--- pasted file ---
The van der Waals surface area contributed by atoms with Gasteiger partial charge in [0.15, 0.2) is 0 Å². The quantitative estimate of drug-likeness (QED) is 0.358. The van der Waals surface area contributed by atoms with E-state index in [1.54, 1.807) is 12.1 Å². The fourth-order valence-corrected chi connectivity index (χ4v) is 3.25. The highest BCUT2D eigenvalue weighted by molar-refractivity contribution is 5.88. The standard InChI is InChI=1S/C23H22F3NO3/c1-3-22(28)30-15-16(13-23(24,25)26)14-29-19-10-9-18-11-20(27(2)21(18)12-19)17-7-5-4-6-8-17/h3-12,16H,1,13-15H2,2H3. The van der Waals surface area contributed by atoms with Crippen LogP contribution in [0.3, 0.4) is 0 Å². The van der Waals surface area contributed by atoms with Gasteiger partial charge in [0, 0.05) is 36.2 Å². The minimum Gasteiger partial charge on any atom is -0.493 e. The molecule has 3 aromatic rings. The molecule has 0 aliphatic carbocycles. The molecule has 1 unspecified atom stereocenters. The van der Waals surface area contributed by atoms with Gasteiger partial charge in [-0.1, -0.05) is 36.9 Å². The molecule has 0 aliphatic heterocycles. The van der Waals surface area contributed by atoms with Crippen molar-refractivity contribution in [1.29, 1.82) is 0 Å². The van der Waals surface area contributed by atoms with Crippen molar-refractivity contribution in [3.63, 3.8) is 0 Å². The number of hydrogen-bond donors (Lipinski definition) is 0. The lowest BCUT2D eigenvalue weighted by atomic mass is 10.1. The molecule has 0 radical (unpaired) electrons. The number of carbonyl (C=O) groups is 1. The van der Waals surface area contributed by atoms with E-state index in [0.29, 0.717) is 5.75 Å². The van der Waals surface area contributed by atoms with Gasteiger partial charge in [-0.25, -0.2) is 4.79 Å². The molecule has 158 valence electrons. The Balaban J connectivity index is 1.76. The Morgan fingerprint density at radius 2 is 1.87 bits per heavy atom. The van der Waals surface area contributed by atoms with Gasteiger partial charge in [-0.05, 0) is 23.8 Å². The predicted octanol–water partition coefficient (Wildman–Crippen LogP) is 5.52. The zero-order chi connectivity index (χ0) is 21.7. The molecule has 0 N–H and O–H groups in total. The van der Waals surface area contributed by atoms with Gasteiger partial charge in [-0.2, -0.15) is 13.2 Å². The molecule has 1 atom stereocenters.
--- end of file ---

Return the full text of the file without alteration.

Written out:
The van der Waals surface area contributed by atoms with Gasteiger partial charge in [0.15, 0.2) is 0 Å². The quantitative estimate of drug-likeness (QED) is 0.358. The van der Waals surface area contributed by atoms with E-state index in [1.54, 1.807) is 12.1 Å². The fourth-order valence-corrected chi connectivity index (χ4v) is 3.25. The highest BCUT2D eigenvalue weighted by molar-refractivity contribution is 5.88. The standard InChI is InChI=1S/C23H22F3NO3/c1-3-22(28)30-15-16(13-23(24,25)26)14-29-19-10-9-18-11-20(27(2)21(18)12-19)17-7-5-4-6-8-17/h3-12,16H,1,13-15H2,2H3. The van der Waals surface area contributed by atoms with Crippen LogP contribution in [0.3, 0.4) is 0 Å². The van der Waals surface area contributed by atoms with Gasteiger partial charge in [0, 0.05) is 36.2 Å². The minimum Gasteiger partial charge on any atom is -0.493 e. The molecule has 3 aromatic rings. The molecule has 0 aliphatic carbocycles. The molecule has 1 unspecified atom stereocenters. The van der Waals surface area contributed by atoms with Gasteiger partial charge in [-0.1, -0.05) is 36.9 Å². The molecule has 0 aliphatic heterocycles. The van der Waals surface area contributed by atoms with Crippen molar-refractivity contribution in [1.29, 1.82) is 0 Å². The van der Waals surface area contributed by atoms with Crippen molar-refractivity contribution in [3.63, 3.8) is 0 Å². The number of hydrogen-bond donors (Lipinski definition) is 0. The lowest BCUT2D eigenvalue weighted by atomic mass is 10.1. The molecule has 0 radical (unpaired) electrons. The number of carbonyl (C=O) groups is 1. The van der Waals surface area contributed by atoms with E-state index in [0.29, 0.717) is 5.75 Å². The van der Waals surface area contributed by atoms with Gasteiger partial charge in [-0.25, -0.2) is 4.79 Å². The molecule has 158 valence electrons. The Balaban J connectivity index is 1.76. The Morgan fingerprint density at radius 2 is 1.87 bits per heavy atom. The van der Waals surface area contributed by atoms with Gasteiger partial charge in [-0.05, 0) is 23.8 Å². The predicted octanol–water partition coefficient (Wildman–Crippen LogP) is 5.52. The zero-order chi connectivity index (χ0) is 21.7. The molecule has 0 N–H and O–H groups in total. The van der Waals surface area contributed by atoms with Gasteiger partial charge in [-0.2, -0.15) is 13.2 Å². The molecule has 1 atom stereocenters.